1.a. A festival marked by merrymaking and feasting during the season just before Lent. b. Merrymaking and feasting just before Lent.
2.A traveling amusement show usually including rides, games, and sideshows.
3.A festival or revel: winter carnival.
[Italian carnevale, from Old Italian carnelevare, Shrovetide : carne, meat (from Latin caro, carn-) + levare, to remove (from Latin levâre, to raise).]
CARNIVAL: A MODEL FOR CULTURE
What makes for a great carnival?
I've pondered this question, as I've watched, year by year, the Notting Hill Carnival in London expanding to become the world's second largest (after Rio's)
My conclusions: Carnival is good when the number of participants isn't grossly outweighed by the number of spectators, Carnival is good when many of the "spectators" are actually also joining in (dancing and singing along). Carnival is good when the participants exhibit a range of skills from the absolutely minimal to the absolutely astonishing (the first being an invitation not to be intimidated -- "Hey, I could do that!--" and the second an invitation to be amazed. Carnival is good when people of all ages, sexes, races, shapes, sizes, beauties, inclinations, and professions are involved. Carnival is good when there's too much to look at and everything's mixed up and you have to sort it all out for yourself. Carnival is good when it dignifies and rewards all sorts of abilities-- singing, jumping, laughing infectuously, dressing weirdly, writing the hit song of the carnival, wiggling your backside, standing on a soapbox praising Jesus or the local hardware store, frying salt fish over on oil drum in public, inventing symphonic arrangements for steel bands, designing and building fabulously impossible things. Carnival is good when people try to outdo each other, and then applaud with delight those who in turn outdo them. Carnival is good when it gives people an alibi to become someone different. Carnival is good when it lets people present the best part of themselves, and be, for a little while, as they'd like to be all the time. Carnival is good when it gives people the feeling that they're really lucky to be alive right here and now. Carnival is good when it leaves people with the feeling that life in all its bizarre manifestations is unbeatably lovely and touching and funny and worthwhile.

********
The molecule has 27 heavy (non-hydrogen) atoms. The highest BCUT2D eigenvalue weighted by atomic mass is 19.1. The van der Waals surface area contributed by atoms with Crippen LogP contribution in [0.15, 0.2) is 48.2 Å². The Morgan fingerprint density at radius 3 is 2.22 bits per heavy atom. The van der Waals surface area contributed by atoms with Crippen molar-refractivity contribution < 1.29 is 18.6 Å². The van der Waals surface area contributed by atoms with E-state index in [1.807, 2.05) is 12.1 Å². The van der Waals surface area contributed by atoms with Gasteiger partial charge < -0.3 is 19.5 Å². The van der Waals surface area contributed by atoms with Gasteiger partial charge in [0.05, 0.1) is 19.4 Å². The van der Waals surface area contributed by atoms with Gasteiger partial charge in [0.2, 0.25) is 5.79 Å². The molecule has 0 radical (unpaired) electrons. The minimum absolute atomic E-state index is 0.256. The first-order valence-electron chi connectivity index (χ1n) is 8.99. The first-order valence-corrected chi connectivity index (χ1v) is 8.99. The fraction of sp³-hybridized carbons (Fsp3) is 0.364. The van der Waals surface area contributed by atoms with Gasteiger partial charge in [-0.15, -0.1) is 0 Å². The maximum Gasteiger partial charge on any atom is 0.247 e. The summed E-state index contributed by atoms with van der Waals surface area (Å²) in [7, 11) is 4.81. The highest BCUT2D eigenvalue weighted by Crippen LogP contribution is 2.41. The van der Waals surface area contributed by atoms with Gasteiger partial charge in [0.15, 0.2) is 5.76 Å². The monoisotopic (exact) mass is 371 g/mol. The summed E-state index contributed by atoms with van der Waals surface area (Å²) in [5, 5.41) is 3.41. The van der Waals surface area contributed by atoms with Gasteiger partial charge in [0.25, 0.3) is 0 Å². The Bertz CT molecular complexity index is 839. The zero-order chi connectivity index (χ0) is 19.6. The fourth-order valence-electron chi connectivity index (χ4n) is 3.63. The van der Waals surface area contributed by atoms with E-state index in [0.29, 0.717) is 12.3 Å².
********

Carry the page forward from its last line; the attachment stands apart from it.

Now substitute 'culture' for 'carnival.' There's a vision for the future of culture.
- Brian Eno
Dead Can Dance - _The Carnival is Over_ MP3 (160k) off of _Into The Labyrinth_ (1993)
The storm clouds gathering,
Moved silently along the dusty boulevard.
Where flowers turning crane their fragile necks
So they can in turn
Reach up and kiss the sky.
They are driven by a strange desire
Unseen by the human eye
Someone is calling.
I remember when you held my hand
In the park we would play when the circus came to town.
Look! Over here.
The circus gathering
Moved silently along the rainswept boulevard.
The procession moved on the shouting is over
The fabulous freaks are leaving town.
They are driven by a strange desire
Unseen by the human eye.
The carinval is over.
We sat and watched
As the moon rose again
For the very first time.
Edward Hall is a man with a cardiac condition. He has sought the aid of Dr. Rathmann, a psychiatist. He tells the doctor of a dream he's been having about a carnival dancer, Maya. In his dream she leads him into a funhouse and onto a roller coaster, with the intention of scaring him to death. If he sleeps, he knows he'll return to this dream and die. If he stays awake, the strain will be too much for his already weak heart. He doesn't believe the doctor can help him, so he starts to leave. He realizes that the doctor's receptionist is a dead ringer for Maya. He returns to the doctor's office and jumps out a window. Dr. Rathmann calls the receptionist into his office, and on the couch is Edward. The doctor tells the receptionist that Hall came in, fell asleep on the couch, and then let out a scream and died.
"They say a dream takes only a second or so, and yet in that second a man can live a lifetime. He can suffer and die, and who's to say which is the greater reality: the one we know or the one in dreams, between heaven, the sky, the earth... in the Twilight Zone."